The theory of economic activity as the source of change, like every system of investigation, has its limitations. Old Chinese paintings in which humans are dwarfed by the landscape contrast sharply with African art whose subjects demand attention by their very posture. The cultural experience also has a formative influence. One would expect, therefore, the content of stories of one culture to have a recognizable stamp beyond the exigencies of historical time. In West African stories the characters meet people without limbs on the road; an old woman begs a ride from a generous young man, who is unable to get her off his back. These are stories in which their character inhabit a nightmare world of terror and dismay. Other cultures at a similar historical time-stage are characterized by a gender vision of fate. But it is a matte of interest that uncensored African and European art, which provide humans with a violent image of themselves in the world- even in the plastic arts the image is aggressive- should share such an oppressive world view.
It would be easy to get lost in the multiplicity of genres that emerge as the merchant class grows more powerful. Didactic stories, religious, fairy tales and others vie with one another for public attention, reflecting in their division of interest the division of labour that seeks to satisfy a growing demand for goods. But it is precisely in this period that a story-telling form emerges which gathers together all the threads of the art into a single genre, the novel, that is to say, a long story in prose. It is difficult and perhaps futile to attempt to discover the country that can claim the honour to the first novel. Modern research ascribes the earliest acknowledged examples to eleventh century Japan where the novel flourished under the leadership of women authors, while Europe and China produced outstanding examples in the 16th and 17th centuries. Characterization in depth and a sustained story line were salient features of the new form. A middle-class art from, the novel chartered the course of middleclass aspiration and achievement, disappointment and disgust: in Europe it became more potent as cultural anaemia became more apparent. It was not the novel that discovered depth psychology, but rather the psychologists who took their cue from the new surgeons of the mind, following in the wake of practitioners like Gogol and Dostoyevsky, just as egrets forage for a meal in the footsteps of cattle. But the individual had no sooner come into his own then he went into swift decline. He was examined, anlysed, dismantled, reconstituted, rejected, rehabilitated, reviled and even dehumanised.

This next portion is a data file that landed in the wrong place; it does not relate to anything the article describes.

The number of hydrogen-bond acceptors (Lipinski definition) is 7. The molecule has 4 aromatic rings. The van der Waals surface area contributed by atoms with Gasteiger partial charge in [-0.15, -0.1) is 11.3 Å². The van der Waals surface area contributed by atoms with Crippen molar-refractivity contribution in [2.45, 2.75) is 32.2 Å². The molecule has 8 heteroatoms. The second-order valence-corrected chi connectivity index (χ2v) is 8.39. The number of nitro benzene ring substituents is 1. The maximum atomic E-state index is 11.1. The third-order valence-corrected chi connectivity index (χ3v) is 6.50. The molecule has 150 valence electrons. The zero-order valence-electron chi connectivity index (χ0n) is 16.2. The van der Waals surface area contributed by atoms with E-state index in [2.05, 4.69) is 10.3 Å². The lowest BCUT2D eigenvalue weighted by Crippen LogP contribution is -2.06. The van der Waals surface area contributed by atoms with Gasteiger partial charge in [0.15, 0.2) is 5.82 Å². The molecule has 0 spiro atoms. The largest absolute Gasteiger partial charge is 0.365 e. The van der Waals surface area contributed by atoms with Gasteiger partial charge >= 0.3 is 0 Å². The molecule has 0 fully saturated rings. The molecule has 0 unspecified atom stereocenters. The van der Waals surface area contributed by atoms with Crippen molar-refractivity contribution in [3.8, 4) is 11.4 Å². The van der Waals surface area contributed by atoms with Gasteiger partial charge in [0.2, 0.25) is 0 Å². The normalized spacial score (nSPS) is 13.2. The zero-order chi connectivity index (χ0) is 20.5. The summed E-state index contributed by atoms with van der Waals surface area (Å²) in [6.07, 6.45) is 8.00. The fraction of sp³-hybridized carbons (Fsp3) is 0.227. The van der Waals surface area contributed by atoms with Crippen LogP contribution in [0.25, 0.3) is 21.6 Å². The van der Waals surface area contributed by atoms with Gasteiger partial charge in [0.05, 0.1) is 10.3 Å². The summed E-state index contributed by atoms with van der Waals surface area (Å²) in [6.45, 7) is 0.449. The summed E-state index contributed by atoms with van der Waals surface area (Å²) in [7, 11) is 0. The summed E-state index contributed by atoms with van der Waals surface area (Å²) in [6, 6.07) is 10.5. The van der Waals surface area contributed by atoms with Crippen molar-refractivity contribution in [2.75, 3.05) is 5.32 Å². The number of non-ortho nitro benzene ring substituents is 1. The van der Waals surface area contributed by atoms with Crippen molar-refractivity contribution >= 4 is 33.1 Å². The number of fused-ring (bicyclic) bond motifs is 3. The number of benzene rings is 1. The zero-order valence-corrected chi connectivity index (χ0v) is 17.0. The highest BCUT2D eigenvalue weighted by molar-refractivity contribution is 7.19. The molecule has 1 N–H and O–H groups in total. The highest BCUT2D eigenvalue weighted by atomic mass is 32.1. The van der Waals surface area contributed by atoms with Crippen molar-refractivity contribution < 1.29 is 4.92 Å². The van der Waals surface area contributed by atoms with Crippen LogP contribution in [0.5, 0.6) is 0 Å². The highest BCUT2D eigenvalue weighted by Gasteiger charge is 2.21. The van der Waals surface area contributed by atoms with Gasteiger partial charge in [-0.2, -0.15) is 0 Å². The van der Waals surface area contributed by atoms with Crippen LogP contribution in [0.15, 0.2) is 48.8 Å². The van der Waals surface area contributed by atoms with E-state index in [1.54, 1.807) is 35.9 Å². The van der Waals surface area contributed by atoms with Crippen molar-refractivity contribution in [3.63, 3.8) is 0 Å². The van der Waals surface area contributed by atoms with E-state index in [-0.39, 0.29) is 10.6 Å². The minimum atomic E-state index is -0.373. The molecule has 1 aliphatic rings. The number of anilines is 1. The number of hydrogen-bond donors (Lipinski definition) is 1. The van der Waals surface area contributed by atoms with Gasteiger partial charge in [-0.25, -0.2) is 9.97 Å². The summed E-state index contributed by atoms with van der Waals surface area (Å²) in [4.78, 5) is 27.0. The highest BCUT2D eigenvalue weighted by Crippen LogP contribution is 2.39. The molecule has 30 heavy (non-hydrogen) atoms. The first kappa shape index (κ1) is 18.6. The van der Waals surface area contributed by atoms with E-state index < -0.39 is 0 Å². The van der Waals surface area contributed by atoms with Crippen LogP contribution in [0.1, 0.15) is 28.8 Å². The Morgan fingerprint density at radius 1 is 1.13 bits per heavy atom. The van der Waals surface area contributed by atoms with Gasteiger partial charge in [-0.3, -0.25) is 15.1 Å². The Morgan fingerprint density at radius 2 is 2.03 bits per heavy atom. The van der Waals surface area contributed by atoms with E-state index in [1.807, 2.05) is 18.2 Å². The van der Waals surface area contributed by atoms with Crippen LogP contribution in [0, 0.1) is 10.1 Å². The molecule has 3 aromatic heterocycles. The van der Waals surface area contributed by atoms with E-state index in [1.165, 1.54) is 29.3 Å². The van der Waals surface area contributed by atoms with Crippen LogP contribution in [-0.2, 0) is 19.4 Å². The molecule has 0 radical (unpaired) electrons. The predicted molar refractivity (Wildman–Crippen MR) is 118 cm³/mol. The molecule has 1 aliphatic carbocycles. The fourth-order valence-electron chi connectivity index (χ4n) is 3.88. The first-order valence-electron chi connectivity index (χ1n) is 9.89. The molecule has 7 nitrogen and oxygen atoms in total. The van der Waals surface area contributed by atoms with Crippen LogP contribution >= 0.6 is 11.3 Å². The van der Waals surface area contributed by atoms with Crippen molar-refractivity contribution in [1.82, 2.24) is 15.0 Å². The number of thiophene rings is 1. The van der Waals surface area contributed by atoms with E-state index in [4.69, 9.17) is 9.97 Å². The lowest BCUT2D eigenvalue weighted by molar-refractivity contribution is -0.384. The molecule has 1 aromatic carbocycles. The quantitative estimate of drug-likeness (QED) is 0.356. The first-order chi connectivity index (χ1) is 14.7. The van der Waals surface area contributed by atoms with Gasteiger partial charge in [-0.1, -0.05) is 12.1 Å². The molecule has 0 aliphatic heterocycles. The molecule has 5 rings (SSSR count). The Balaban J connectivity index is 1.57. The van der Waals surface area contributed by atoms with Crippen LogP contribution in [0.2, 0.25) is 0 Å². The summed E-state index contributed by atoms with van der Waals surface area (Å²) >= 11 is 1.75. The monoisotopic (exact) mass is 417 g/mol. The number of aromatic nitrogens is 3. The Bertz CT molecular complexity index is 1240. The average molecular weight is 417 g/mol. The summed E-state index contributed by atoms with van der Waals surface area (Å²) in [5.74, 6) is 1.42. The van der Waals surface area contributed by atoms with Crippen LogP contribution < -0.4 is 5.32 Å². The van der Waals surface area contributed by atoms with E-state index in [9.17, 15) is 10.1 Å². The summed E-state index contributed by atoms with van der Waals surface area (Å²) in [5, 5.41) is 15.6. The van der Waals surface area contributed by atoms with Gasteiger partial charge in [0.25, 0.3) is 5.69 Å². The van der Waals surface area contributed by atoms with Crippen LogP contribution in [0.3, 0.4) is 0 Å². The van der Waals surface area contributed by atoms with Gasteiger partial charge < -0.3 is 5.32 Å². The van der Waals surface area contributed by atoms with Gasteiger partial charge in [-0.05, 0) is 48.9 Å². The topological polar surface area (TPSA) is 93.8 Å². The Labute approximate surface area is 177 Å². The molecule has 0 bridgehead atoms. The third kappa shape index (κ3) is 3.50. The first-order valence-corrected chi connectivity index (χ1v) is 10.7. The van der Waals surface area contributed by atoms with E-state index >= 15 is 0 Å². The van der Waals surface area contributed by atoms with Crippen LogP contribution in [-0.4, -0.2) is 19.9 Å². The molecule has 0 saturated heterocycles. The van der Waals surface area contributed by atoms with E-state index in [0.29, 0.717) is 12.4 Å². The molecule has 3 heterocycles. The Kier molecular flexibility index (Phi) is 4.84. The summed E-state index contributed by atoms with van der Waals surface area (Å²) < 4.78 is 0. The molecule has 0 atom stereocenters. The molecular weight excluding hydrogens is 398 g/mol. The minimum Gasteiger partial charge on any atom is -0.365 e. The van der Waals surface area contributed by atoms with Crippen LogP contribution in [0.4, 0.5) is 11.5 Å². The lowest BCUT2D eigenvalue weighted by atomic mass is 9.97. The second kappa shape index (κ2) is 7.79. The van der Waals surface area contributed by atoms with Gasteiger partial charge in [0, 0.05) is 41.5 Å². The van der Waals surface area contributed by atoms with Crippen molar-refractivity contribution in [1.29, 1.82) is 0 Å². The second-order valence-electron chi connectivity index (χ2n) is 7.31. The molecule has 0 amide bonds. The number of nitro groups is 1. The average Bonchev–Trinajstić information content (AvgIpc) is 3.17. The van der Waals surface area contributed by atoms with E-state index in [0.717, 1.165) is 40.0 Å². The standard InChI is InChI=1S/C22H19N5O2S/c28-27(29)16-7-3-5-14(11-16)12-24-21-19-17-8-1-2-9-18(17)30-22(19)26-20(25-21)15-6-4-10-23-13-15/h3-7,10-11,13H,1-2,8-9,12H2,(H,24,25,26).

The trickster figure, once dressed in the garb of respectability to play the hero, now survives as villain and anti-hero, and social anguish has been translated into ‘fictional’ revulsion.